Perhaps the best evaluation of all is to simply talk to students to find out what they really know about science. Teachers try to do this as much as possible because rather than a static, one way “report” of information from student to teacher, a back and forth exchange of thoughts occurs.
Students can ask for clarification of a question or offer information and insight peripheral to the original topic. Through such exchanges, we can see if students can embellish core concepts with relevant facts and meaningful deeper questions. One advantage of home schooling or maintaining reasonable class sizes is to permit more of this type of student/teacher discussions.
This method of evaluation and instruction is not used at all on standardized written assessments. This is unfortunate, because it is a very common, historically significant, and reliable assessment format even at the highest levels of science education. Typically, most Ph.D., M.D/Ph.D., and other advanced-degree science program assessments are in the form of “oral” exams. And that is a good thing, as most of a scientist’s career is ultimately spent talking to others about science.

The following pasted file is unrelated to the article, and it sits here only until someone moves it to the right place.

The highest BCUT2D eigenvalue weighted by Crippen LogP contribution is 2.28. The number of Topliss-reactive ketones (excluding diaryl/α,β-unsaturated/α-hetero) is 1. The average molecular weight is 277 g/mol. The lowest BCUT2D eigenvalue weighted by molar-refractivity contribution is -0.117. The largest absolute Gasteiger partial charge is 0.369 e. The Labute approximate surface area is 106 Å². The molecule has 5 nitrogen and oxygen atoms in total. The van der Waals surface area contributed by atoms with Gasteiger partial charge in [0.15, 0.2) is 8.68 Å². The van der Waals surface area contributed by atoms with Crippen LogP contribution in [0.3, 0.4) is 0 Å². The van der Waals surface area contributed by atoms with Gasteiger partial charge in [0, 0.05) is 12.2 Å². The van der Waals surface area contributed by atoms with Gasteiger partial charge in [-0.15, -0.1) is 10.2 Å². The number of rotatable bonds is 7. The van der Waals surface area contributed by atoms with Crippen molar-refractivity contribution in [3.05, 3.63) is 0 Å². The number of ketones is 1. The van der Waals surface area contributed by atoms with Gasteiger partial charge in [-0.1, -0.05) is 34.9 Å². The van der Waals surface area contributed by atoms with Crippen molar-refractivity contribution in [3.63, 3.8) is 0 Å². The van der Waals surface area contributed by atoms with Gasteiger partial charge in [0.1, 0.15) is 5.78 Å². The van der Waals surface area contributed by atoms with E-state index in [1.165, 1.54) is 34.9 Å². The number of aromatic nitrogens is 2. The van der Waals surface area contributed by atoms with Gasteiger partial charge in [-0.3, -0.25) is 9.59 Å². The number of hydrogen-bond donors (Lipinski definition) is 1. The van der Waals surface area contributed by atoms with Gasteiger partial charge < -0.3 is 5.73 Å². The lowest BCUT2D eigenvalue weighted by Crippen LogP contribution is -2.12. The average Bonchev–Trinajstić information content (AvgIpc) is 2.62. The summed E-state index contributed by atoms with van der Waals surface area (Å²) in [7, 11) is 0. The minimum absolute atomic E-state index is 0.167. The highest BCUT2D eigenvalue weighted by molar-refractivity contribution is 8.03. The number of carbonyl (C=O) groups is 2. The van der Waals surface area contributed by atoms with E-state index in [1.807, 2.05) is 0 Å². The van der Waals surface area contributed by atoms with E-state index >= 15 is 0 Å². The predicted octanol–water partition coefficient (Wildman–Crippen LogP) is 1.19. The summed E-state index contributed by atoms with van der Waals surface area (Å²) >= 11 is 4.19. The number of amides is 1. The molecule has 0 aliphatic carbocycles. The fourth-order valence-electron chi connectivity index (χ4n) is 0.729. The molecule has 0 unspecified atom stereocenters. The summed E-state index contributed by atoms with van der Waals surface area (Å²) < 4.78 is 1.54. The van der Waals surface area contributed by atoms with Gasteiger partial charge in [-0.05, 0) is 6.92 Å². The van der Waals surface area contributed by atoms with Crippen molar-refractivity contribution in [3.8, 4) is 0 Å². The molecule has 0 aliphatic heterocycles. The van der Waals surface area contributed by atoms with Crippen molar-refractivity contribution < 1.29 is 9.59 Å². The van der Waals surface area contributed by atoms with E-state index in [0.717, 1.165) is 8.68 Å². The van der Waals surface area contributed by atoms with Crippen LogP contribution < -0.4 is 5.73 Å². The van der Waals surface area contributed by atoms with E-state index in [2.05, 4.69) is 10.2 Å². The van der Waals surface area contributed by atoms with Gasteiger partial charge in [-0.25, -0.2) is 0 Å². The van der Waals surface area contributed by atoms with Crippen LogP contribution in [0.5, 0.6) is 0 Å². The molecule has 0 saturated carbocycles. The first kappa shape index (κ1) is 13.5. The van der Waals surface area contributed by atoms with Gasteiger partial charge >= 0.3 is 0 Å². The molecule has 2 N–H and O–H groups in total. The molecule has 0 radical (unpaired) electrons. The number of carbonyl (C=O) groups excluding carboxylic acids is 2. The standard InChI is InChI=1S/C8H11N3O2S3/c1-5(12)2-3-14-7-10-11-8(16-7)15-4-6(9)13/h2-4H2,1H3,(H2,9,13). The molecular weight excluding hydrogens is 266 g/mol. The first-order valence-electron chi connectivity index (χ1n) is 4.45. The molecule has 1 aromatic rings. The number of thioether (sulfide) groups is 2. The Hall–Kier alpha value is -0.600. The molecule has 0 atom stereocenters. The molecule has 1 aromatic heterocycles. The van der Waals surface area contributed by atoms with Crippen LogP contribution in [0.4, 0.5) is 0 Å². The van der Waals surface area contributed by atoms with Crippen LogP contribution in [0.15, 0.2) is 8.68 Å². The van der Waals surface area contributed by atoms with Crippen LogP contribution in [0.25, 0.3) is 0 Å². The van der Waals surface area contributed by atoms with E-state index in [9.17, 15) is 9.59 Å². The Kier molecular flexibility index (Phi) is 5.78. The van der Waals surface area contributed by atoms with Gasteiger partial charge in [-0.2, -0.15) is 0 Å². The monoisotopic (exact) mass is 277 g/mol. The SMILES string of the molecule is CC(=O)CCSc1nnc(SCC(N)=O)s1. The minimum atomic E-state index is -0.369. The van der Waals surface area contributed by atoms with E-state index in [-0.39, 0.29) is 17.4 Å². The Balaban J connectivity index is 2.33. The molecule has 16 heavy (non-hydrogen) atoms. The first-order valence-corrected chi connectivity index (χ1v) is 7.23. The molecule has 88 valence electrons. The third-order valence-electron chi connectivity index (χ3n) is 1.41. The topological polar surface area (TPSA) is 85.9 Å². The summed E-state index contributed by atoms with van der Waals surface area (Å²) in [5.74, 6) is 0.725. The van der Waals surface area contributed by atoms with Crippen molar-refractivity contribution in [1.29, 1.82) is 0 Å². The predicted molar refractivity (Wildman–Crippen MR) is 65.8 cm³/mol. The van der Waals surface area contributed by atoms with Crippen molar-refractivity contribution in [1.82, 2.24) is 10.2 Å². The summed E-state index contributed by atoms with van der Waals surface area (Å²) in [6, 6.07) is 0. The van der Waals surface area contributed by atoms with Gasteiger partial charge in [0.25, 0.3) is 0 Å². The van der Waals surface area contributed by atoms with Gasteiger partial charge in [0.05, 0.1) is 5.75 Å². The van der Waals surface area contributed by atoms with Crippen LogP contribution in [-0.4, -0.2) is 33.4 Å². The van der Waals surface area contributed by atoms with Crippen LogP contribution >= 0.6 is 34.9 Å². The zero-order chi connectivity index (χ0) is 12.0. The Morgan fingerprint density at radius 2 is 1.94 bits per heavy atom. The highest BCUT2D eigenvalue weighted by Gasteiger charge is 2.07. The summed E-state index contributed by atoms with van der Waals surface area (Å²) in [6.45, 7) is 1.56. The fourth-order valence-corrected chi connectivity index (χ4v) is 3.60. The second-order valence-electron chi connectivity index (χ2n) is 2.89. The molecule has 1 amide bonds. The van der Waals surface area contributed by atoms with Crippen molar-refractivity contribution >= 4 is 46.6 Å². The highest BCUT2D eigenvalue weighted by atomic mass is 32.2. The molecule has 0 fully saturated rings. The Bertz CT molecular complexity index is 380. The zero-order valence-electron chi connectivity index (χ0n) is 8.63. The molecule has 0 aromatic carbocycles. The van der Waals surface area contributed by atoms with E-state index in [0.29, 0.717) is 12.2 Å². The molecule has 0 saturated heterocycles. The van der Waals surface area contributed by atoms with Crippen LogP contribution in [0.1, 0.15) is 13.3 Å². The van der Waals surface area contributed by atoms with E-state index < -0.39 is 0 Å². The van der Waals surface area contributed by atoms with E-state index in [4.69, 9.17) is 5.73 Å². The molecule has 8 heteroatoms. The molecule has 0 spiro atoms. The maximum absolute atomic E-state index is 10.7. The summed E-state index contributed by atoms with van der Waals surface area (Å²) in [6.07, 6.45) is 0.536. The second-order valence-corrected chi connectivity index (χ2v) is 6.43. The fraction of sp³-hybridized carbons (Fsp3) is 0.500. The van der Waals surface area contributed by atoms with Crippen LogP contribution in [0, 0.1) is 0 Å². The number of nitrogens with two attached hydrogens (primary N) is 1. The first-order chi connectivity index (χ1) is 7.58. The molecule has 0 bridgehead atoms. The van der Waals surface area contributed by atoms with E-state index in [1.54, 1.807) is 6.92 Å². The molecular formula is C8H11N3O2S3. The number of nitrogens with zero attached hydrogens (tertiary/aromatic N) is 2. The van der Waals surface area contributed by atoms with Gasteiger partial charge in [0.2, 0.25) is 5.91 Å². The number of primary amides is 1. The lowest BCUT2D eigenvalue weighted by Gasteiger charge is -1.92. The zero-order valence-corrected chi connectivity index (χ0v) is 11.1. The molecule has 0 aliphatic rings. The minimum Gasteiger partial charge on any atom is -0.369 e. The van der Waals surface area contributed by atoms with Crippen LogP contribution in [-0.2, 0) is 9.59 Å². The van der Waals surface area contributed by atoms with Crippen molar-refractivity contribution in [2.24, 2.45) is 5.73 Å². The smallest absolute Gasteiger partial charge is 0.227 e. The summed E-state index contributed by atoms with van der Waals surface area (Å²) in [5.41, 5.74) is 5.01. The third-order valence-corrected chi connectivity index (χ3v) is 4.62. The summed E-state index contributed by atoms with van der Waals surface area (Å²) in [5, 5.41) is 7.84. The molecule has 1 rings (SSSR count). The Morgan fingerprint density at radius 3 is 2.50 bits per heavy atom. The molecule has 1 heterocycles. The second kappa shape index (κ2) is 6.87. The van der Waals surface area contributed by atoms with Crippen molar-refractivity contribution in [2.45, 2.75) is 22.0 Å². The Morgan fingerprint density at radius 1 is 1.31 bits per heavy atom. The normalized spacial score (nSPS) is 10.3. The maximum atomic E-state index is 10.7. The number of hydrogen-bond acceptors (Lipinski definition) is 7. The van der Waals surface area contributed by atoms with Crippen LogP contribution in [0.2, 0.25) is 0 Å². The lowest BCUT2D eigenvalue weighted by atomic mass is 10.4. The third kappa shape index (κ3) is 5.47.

Finally, it is very clear that this form of assessment may be very useful and powerful in dealing with students with varying degrees of reading or writing difficulties or who simply “freak out” with a sharp pencil in hand and a hundred bubbles on an answer sheet.
The following two videos give a pretty good indication of the value of student interviews. In the top video, the portion containing various student interviews begins at about 3:15.